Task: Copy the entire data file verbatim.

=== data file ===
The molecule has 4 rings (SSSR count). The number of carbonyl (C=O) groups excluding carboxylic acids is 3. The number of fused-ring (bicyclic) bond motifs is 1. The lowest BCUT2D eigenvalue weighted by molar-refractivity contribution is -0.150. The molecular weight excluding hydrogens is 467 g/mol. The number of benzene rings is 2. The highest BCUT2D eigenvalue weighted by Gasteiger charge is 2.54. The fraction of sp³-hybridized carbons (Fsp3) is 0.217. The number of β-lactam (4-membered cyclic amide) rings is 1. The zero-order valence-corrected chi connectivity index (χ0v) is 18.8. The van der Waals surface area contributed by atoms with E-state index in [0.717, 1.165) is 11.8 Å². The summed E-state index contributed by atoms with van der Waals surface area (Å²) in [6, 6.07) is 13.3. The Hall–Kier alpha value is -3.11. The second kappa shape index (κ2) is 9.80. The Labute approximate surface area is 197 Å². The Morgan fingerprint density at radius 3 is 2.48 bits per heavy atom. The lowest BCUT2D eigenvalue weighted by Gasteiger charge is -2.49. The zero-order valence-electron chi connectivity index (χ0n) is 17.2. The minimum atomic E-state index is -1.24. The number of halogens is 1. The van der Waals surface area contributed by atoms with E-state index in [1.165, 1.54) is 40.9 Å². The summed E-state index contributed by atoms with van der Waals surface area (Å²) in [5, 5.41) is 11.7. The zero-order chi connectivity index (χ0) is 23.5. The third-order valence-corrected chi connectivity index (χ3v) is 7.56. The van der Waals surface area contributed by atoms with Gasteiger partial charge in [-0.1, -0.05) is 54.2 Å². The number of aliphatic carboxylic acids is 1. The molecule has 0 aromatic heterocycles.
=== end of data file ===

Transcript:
The molecule has 4 rings (SSSR count). The number of carbonyl (C=O) groups excluding carboxylic acids is 3. The number of fused-ring (bicyclic) bond motifs is 1. The lowest BCUT2D eigenvalue weighted by molar-refractivity contribution is -0.150. The molecular weight excluding hydrogens is 467 g/mol. The number of benzene rings is 2. The highest BCUT2D eigenvalue weighted by Gasteiger charge is 2.54. The fraction of sp³-hybridized carbons (Fsp3) is 0.217. The number of β-lactam (4-membered cyclic amide) rings is 1. The zero-order valence-corrected chi connectivity index (χ0v) is 18.8. The van der Waals surface area contributed by atoms with E-state index in [0.717, 1.165) is 11.8 Å². The summed E-state index contributed by atoms with van der Waals surface area (Å²) in [6, 6.07) is 13.3. The Hall–Kier alpha value is -3.11. The second kappa shape index (κ2) is 9.80. The Labute approximate surface area is 197 Å². The Morgan fingerprint density at radius 3 is 2.48 bits per heavy atom. The lowest BCUT2D eigenvalue weighted by Gasteiger charge is -2.49. The zero-order valence-electron chi connectivity index (χ0n) is 17.2. The minimum atomic E-state index is -1.24. The number of halogens is 1. The van der Waals surface area contributed by atoms with E-state index in [1.165, 1.54) is 40.9 Å². The summed E-state index contributed by atoms with van der Waals surface area (Å²) in [5, 5.41) is 11.7. The zero-order chi connectivity index (χ0) is 23.5. The third-order valence-corrected chi connectivity index (χ3v) is 7.56. The van der Waals surface area contributed by atoms with Gasteiger partial charge in [-0.1, -0.05) is 54.2 Å². The number of aliphatic carboxylic acids is 1. The molecule has 0 aromatic heterocycles.